Focusing on core tenets of effective typography promotes an enjoyable, and productive, experience for all users:
- Font Choice: Select easily readable fonts that match the overall tone of the application. Also, keep in mind that using too many fonts can be distracting. Reduce the potential for overwhelm by choosing fonts within the same family and keeping the total number of font families used to a minimum.
- Hierarchy: Using appropriate type hierarchy for headlines, body copy, and other supporting text improves legibility by making content easily scannable. When in doubt, type scales are always a great jumping-off point.
- White Space: Having too much or too little white space will both negatively impact readability. To combat this, be mindful of line-height, line-length, and letter-spacing in compositions.
Using the right words and an appropriate tone ensures users can successfully navigate, find information, and perform tasks. With this in mind, check the witty copy at the door in exchange for clear messaging that inspires appropriate action when necessary.
For example, button labels should make it abundantly clear what action is being performed. Empty states should give appropriate context to the content that will eventually appear. References and instructions should provide clear directions for completing tasks.
Information density refers to the amount of readable information presented in a single screen view. While modern interfaces have leaned heavily into minimal aesthetics, remember that less isn’t always more and simplification doesn’t automatically equate to ease of use.
An oversimplified design approach will actually slow productivity for users with advanced needs. Protect against the ills of poorly-executed information density by giving users options to control it. Configurable layouts, customizable font sizing, and keyboard shortcuts for quicker navigation all fit the bill.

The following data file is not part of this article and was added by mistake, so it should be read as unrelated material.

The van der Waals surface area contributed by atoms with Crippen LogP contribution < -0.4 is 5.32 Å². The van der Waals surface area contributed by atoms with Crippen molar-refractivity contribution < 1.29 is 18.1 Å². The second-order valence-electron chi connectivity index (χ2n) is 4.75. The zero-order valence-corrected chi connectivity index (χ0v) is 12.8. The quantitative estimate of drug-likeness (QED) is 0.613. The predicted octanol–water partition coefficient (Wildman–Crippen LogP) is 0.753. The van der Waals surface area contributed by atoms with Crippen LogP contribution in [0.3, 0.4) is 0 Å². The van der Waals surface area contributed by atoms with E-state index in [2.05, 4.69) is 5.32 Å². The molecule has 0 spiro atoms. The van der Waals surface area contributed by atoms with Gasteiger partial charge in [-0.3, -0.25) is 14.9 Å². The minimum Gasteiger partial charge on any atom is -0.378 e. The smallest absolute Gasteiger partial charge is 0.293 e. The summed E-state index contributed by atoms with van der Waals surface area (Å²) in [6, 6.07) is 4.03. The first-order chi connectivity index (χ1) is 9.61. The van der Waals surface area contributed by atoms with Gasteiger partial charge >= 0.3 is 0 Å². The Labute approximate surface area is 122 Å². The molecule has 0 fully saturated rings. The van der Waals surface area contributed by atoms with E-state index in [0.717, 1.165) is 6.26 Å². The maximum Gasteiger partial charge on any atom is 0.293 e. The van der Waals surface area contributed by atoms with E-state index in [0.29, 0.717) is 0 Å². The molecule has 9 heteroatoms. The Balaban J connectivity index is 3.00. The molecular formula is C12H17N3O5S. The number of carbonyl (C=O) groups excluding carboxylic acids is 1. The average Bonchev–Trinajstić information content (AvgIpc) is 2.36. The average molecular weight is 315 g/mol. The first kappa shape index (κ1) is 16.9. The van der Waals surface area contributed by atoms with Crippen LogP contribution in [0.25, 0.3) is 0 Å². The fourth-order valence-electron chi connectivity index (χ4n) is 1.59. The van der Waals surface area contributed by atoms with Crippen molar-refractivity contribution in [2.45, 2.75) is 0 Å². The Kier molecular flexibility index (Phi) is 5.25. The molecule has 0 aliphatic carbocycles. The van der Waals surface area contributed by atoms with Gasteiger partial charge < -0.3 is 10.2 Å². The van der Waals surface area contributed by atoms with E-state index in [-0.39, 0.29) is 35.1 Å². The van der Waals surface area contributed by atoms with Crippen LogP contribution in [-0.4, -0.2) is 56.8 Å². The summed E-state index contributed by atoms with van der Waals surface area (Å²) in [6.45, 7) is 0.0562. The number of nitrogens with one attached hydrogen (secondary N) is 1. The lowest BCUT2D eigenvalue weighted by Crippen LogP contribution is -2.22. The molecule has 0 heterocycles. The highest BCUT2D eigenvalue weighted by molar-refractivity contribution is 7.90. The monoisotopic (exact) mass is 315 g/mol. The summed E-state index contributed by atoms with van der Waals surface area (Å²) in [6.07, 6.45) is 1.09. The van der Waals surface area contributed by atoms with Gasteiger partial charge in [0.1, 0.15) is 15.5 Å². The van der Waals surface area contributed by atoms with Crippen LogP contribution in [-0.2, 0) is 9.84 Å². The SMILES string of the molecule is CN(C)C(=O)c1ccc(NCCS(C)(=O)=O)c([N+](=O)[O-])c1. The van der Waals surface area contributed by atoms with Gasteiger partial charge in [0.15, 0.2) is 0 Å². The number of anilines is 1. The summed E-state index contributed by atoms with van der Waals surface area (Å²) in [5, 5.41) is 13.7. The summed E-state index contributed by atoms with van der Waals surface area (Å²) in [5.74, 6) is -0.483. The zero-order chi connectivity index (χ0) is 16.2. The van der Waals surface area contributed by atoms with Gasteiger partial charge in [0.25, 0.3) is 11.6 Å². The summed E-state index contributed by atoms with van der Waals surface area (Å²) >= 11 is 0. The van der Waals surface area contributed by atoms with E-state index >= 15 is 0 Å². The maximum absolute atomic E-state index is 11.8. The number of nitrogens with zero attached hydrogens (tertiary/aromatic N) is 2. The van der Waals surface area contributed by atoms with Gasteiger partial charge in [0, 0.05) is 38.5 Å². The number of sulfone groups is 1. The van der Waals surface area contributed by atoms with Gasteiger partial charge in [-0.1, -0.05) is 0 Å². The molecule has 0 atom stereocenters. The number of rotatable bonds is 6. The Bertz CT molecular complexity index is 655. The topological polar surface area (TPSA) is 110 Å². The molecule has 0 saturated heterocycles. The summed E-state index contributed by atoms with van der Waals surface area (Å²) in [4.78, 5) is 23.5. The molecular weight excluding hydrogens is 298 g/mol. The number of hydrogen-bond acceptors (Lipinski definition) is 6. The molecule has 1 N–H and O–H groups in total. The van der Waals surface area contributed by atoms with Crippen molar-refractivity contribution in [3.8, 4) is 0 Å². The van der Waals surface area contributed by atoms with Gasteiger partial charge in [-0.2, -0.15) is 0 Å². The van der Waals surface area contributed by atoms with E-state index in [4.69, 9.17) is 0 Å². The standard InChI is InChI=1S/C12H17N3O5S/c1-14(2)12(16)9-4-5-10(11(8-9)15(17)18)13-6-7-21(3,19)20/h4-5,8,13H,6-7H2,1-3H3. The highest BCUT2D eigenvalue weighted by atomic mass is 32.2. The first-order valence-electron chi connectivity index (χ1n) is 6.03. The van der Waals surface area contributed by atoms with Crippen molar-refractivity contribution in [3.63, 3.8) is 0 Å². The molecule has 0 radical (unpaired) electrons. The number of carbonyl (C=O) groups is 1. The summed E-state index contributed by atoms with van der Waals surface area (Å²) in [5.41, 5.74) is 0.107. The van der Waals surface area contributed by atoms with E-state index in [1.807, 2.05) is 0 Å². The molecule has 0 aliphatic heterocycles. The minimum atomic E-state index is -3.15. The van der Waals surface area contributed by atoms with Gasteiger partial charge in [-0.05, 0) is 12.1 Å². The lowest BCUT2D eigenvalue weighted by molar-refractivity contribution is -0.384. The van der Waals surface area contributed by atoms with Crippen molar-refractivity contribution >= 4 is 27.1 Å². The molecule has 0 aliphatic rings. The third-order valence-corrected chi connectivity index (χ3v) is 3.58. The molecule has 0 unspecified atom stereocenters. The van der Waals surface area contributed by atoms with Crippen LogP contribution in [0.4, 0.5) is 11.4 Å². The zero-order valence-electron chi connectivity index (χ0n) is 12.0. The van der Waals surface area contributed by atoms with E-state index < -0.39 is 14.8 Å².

To see this in action, compare the differing information density approaches for stock trading applications used by professional traders vs casual investors.
Fidelity’s Active Trader Pro application offers high information density within a configurable workspace. In addition to having a plethora of information at their disposal, users are also given the freedom to customize the layout to fit their unique needs.
By contrast, the Robinhood web interface, which caters to more casual investors, takes a simpler approach. The styling is reduced to a minimum, making use of plenty of white space and pops of their brand color to draw attention to key areas.
Anticipate User Needs
Understanding users and their workflows gives way for making intelligent suggestions that anticipate their needs. This anticipation is one of the best ways to increase user productivity and overall satisfaction with the interface.
Quickbooks offers a perfect example of what this looks like in action. From the jump, the usefulness of their onboarding experience is increased by exposing users to the various features available to them. They aren’t locked into one path or forced through novice-level onboarding flows. Instead, Quickbooks successfully anticipates the tasks their users need to get done and offers a direct means for doing so.
Communicate Context with Data and Results